The COVID-19 Vaccine


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Kate Willett, News Writer

With coronavirus cases in the US constantly rising, the race is on to find an effective vaccine to fight the virus. There is no authorized or recommended vaccine yet, as all of the vaccines in the making are still in Phase 3, which is full of clinical trials and testing. There are five vaccines currently in Phase 3, and the Center for Disease Control is expecting the first mRNA COVID-19 vaccines to be authorized for use in the US in the next month. 

mRNA vaccines are new but not unheard of, and researchers have been studying them for decades. While there are no mRNA vaccines authorized for use in the US yet, the COVID-19 vaccine will likely be the first. Unlike many vaccines, which put a weakened or dead copy of the infectious disease in the body, the mRNA vaccine teaches the body to make a protein that triggers an immune response, which is what produces antibodies and protects us from getting infected. A perk of the mRNA vaccine is that it can be made faster than the traditional method of making vaccines, which will be incredibly helpful in fighting the ever-spreading pandemic. 

Some concerns are whether the vaccine will give the patient the virus and whether it will interact with or affect our DNA in any way. The answer to both of these questions is no. The vaccine does not use the live virus that causes COVID-19, and the mRNA involved in the vaccines never enters the nucleus of the cells, which break down the mRNA as soon as it is finished learning how to protect the body from infection. The COVID-19 vaccine will be held to the same standards as every other vaccine authorized for use in the USA, and the only vaccines that will be authorized are the ones that meet every single safety criteria the Food and Drug Administration has.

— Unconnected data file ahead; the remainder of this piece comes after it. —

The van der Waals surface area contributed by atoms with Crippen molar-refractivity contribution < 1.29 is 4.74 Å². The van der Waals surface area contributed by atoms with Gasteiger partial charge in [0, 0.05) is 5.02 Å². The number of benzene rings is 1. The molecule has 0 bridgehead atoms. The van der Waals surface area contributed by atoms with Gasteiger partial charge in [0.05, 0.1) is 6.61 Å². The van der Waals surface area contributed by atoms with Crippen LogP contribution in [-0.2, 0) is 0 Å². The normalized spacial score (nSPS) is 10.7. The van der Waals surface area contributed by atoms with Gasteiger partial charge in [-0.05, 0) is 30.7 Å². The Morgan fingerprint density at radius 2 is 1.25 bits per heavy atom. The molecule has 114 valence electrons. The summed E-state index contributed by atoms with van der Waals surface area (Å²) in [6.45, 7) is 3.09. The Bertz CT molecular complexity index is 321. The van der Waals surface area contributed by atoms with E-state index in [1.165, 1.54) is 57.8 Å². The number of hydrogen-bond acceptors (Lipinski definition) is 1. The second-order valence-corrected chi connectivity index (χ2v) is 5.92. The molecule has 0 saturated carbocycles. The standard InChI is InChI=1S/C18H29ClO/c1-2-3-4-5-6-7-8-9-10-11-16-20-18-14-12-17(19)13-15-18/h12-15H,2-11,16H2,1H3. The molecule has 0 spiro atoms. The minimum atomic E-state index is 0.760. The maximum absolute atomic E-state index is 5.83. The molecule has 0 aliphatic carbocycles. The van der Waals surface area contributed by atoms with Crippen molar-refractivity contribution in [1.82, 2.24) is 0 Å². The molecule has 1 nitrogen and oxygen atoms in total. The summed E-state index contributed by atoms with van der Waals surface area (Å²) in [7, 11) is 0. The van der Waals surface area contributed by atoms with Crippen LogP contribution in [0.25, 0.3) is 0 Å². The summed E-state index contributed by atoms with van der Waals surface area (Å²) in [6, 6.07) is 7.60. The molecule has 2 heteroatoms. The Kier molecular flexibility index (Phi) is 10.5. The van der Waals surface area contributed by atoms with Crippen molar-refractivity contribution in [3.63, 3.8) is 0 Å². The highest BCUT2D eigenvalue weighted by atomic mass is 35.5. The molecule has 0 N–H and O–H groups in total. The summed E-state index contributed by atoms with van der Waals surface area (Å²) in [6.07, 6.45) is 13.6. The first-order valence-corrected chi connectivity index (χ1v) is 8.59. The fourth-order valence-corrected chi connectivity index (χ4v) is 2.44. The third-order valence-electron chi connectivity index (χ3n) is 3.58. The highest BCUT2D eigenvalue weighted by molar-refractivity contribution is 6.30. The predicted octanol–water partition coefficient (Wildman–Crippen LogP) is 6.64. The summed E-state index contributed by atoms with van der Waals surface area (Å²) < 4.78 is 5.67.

The issue with the coronavirus is that it is constantly evolving and will continue to do so after the vaccine is authorized for use. Another virus like this is the flu, which is why the Center for Disease Control recommends getting a flu shot every year. The flu shot is updated yearly to protect against the new evolved strands, and it is quite likely the COVID-19 vaccine will be similar, as the virus continuously evolves. The COVID-19 virus we have now is most definitely not the same as the one that first reared its ugly face last winter. 

The COVID-19 vaccine is something the US desperately needs, and we are seeing some hopeful possibilities with the five vaccines in the clinical trial stage, one of which was funded by Dolly Parton herself! Mrs. Parton donated $1m to Moderna and encouraged her fans to donate as well. Her fans raised over $100,000 for the vaccine, and Dr. Anthony Faucitop disease specialist in the United States, said the promising vaccine could be available as early as late December 2020. For more information on the COVID vaccine and Mrs. Parton’s help with it, go to o 

Kaitlyn Willett is a Dakota Student News Writer. She can be reached at [email protected]